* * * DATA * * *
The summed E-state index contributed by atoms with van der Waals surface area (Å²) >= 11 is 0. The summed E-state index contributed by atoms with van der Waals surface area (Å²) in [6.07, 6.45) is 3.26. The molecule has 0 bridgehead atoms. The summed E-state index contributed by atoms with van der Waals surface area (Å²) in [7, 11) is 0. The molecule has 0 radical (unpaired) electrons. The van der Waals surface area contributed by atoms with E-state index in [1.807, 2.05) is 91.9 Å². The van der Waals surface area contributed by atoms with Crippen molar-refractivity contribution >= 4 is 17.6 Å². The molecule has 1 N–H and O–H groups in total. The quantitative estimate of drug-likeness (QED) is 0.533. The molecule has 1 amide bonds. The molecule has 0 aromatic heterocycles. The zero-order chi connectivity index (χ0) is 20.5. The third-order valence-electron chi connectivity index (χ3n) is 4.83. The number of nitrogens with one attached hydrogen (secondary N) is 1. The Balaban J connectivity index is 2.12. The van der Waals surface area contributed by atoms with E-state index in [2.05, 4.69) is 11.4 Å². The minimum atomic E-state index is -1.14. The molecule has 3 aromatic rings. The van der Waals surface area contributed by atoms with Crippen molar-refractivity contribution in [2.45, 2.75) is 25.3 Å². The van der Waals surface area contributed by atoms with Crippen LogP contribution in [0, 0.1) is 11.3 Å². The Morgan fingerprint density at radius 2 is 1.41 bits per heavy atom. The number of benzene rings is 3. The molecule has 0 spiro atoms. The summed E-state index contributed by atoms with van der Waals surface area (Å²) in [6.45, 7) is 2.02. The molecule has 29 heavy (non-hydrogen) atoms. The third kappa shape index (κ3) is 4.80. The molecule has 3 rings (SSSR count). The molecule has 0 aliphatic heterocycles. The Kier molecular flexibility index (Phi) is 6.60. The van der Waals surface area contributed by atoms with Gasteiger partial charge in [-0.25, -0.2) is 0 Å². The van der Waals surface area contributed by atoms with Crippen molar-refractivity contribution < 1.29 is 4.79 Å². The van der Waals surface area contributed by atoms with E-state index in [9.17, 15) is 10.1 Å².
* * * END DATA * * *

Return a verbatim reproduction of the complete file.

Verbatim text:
The summed E-state index contributed by atoms with van der Waals surface area (Å²) >= 11 is 0. The summed E-state index contributed by atoms with van der Waals surface area (Å²) in [6.07, 6.45) is 3.26. The molecule has 0 bridgehead atoms. The summed E-state index contributed by atoms with van der Waals surface area (Å²) in [7, 11) is 0. The molecule has 0 radical (unpaired) electrons. The van der Waals surface area contributed by atoms with E-state index in [1.807, 2.05) is 91.9 Å². The van der Waals surface area contributed by atoms with Crippen molar-refractivity contribution >= 4 is 17.6 Å². The molecule has 1 N–H and O–H groups in total. The quantitative estimate of drug-likeness (QED) is 0.533. The molecule has 1 amide bonds. The molecule has 0 aromatic heterocycles. The zero-order chi connectivity index (χ0) is 20.5. The third-order valence-electron chi connectivity index (χ3n) is 4.83. The number of nitrogens with one attached hydrogen (secondary N) is 1. The Balaban J connectivity index is 2.12. The van der Waals surface area contributed by atoms with E-state index in [2.05, 4.69) is 11.4 Å². The minimum atomic E-state index is -1.14. The molecule has 3 aromatic rings. The van der Waals surface area contributed by atoms with Crippen molar-refractivity contribution in [2.45, 2.75) is 25.3 Å². The van der Waals surface area contributed by atoms with Crippen LogP contribution in [0, 0.1) is 11.3 Å². The Morgan fingerprint density at radius 2 is 1.41 bits per heavy atom. The number of benzene rings is 3. The molecule has 0 spiro atoms. The summed E-state index contributed by atoms with van der Waals surface area (Å²) in [6.45, 7) is 2.02. The molecule has 29 heavy (non-hydrogen) atoms. The third kappa shape index (κ3) is 4.80. The molecule has 3 rings (SSSR count). The molecule has 0 aliphatic heterocycles. The Kier molecular flexibility index (Phi) is 6.60. The van der Waals surface area contributed by atoms with Gasteiger partial charge in [-0.25, -0.2) is 0 Å². The van der Waals surface area contributed by atoms with Crippen molar-refractivity contribution < 1.29 is 4.79 Å². The van der Waals surface area contributed by atoms with E-state index in [9.17, 15) is 10.1 Å².